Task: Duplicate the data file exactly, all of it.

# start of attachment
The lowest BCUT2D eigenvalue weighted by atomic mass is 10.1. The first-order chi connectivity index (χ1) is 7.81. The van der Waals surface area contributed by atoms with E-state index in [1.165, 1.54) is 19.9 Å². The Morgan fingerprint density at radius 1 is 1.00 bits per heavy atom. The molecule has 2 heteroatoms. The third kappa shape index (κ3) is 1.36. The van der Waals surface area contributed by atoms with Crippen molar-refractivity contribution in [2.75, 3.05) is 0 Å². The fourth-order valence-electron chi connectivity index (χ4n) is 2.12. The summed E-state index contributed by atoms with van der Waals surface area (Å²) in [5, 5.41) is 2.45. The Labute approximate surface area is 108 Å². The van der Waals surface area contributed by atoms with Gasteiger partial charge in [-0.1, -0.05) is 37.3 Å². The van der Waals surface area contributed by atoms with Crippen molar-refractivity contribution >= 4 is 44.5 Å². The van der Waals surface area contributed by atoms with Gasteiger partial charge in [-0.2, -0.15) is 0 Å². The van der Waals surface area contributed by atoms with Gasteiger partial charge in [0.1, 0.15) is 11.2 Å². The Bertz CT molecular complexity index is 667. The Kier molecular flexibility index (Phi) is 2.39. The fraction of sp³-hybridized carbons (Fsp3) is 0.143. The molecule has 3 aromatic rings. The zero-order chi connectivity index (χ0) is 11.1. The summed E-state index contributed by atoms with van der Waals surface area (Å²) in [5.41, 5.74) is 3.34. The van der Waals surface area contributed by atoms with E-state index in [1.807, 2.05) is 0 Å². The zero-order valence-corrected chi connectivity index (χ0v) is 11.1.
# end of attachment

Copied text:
The lowest BCUT2D eigenvalue weighted by atomic mass is 10.1. The first-order chi connectivity index (χ1) is 7.81. The van der Waals surface area contributed by atoms with E-state index in [1.165, 1.54) is 19.9 Å². The Morgan fingerprint density at radius 1 is 1.00 bits per heavy atom. The molecule has 2 heteroatoms. The third kappa shape index (κ3) is 1.36. The van der Waals surface area contributed by atoms with Crippen molar-refractivity contribution in [2.75, 3.05) is 0 Å². The fourth-order valence-electron chi connectivity index (χ4n) is 2.12. The summed E-state index contributed by atoms with van der Waals surface area (Å²) in [5, 5.41) is 2.45. The Labute approximate surface area is 108 Å². The van der Waals surface area contributed by atoms with Gasteiger partial charge in [-0.1, -0.05) is 37.3 Å². The van der Waals surface area contributed by atoms with Crippen molar-refractivity contribution >= 4 is 44.5 Å². The van der Waals surface area contributed by atoms with Gasteiger partial charge in [-0.2, -0.15) is 0 Å². The van der Waals surface area contributed by atoms with Gasteiger partial charge in [0.1, 0.15) is 11.2 Å². The Bertz CT molecular complexity index is 667. The Kier molecular flexibility index (Phi) is 2.39. The fraction of sp³-hybridized carbons (Fsp3) is 0.143. The molecule has 3 aromatic rings. The zero-order chi connectivity index (χ0) is 11.1. The summed E-state index contributed by atoms with van der Waals surface area (Å²) in [5.41, 5.74) is 3.34. The van der Waals surface area contributed by atoms with E-state index in [1.807, 2.05) is 0 Å². The zero-order valence-corrected chi connectivity index (χ0v) is 11.1.